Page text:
News / Middle East

    Tripoli Resident Recalls Gadhafi's Early Days

    Multimedia

    Elizabeth Arrott

    Many in Tripoli are still stunned by the events of the past ten days, which saw their long-time leader Moammar Gadhafi swept from power.  On the edge of Tripoli's main square, where Gadhafi had planned to hold his 42 anniversary in power Thursday, one resident of the Libyan capital shared his views with VOA's Elizabeth Arrott and Japhet Weeks.


    Nawar: "If you lived under an oppressive rule for 40 years, no matter what people tell you, because you have seen, you have heard, you have witnessed, you have relatives who were brutally treated, so you have to be extra, extra, careful."  

    Arrott: "Your name?"

    Nawar: "Oooh!!! The man might come back and get me! [laughs]  I managed to, you know, lose him for these 42 years.  My name is Salem Nawar."

    Nawar: "As you people say, or people say: 'the prisoner falls in love with the jailor.'  And cannot live without him.  When you are under domination for so much, it becomes normal.  Anything else will look strange. These youngsters, they've heard.   They've seen their friends, you know, being badly treated.  And they came out.  Nobody asked them to come out.  Nobody asked them, they're going to pay them to do this.  Okay, a lot of them maybe, they think it's fun.  But no, they paid dearly.  You know, when you're fighting, you don't exchange flowers."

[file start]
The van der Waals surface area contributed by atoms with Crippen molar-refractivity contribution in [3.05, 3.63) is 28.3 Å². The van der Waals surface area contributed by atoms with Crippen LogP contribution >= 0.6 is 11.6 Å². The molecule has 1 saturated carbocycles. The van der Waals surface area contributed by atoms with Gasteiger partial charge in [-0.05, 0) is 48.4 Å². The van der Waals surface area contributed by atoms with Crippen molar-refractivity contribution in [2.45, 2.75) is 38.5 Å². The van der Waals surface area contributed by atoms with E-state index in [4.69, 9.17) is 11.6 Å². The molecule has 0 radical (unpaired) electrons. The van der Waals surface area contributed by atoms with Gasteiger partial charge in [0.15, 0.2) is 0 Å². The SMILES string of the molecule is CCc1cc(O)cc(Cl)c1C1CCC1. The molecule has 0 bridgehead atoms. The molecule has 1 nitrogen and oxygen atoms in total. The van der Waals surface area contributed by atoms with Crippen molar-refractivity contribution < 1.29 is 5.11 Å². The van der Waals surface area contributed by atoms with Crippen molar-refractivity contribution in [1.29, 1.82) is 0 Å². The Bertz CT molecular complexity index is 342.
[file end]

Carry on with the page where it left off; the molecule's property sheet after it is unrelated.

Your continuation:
Back in the beginning

    Nawar: "And I must admit, at the first years of the revolution, I was 22 years old, when he performed his coup d'etat then.  And we came out and shouted and screamed and yelled and did everything in his support.   Well, for three, four, five years, everything was okay.  I've seen him crossing this very street, in a Fiat 124 car - I still remember, the color was sort of yellowish to gold - and he was driving by himself.  I've seen it, by myself.  But all of a sudden the man has changed.   They put so much in his head [that] he thinks he's a god."

    Arrott: "Do you worry that maybe all these hopes they're having right now, it could turn out the same way?"

    Nawar: "I certainly hope not.  I sure hope not.  But I can say something, maybe just me, in my own opinion, things couldn't be worse than they were.  Not even in the craziest, strangest imagination.  I don't think it will be this bad."

    Nawar: "He ran this country for more than 40 years.  For the young people, that's all they knew.  Incredible to this minute, I do not believe it.  I am still imagining he will pop out of somewhere any minute.  Not only me, [but] my generation [feels this way]. I'm 64 years old.  So, 'God is Great', as we say in Arabic."

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